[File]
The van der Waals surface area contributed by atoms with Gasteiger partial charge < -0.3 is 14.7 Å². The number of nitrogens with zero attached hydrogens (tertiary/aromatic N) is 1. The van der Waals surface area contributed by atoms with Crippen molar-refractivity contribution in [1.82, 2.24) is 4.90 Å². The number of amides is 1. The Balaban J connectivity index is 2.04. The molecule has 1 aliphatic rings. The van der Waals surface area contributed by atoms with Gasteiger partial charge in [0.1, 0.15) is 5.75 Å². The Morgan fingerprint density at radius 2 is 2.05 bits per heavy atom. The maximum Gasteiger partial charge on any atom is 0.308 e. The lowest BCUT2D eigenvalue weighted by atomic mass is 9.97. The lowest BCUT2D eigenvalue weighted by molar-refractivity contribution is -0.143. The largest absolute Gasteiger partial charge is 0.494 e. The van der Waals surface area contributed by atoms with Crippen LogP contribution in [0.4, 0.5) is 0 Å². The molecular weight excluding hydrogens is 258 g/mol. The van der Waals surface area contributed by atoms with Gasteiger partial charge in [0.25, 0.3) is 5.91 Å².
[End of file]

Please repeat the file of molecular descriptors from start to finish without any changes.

The van der Waals surface area contributed by atoms with Gasteiger partial charge < -0.3 is 14.7 Å². The number of nitrogens with zero attached hydrogens (tertiary/aromatic N) is 1. The van der Waals surface area contributed by atoms with Crippen molar-refractivity contribution in [1.82, 2.24) is 4.90 Å². The number of amides is 1. The Balaban J connectivity index is 2.04. The molecule has 1 aliphatic rings. The van der Waals surface area contributed by atoms with Gasteiger partial charge in [0.1, 0.15) is 5.75 Å². The Morgan fingerprint density at radius 2 is 2.05 bits per heavy atom. The maximum Gasteiger partial charge on any atom is 0.308 e. The lowest BCUT2D eigenvalue weighted by atomic mass is 9.97. The lowest BCUT2D eigenvalue weighted by molar-refractivity contribution is -0.143. The largest absolute Gasteiger partial charge is 0.494 e. The van der Waals surface area contributed by atoms with Crippen LogP contribution in [0.4, 0.5) is 0 Å². The molecular weight excluding hydrogens is 258 g/mol. The van der Waals surface area contributed by atoms with Gasteiger partial charge in [0.25, 0.3) is 5.91 Å².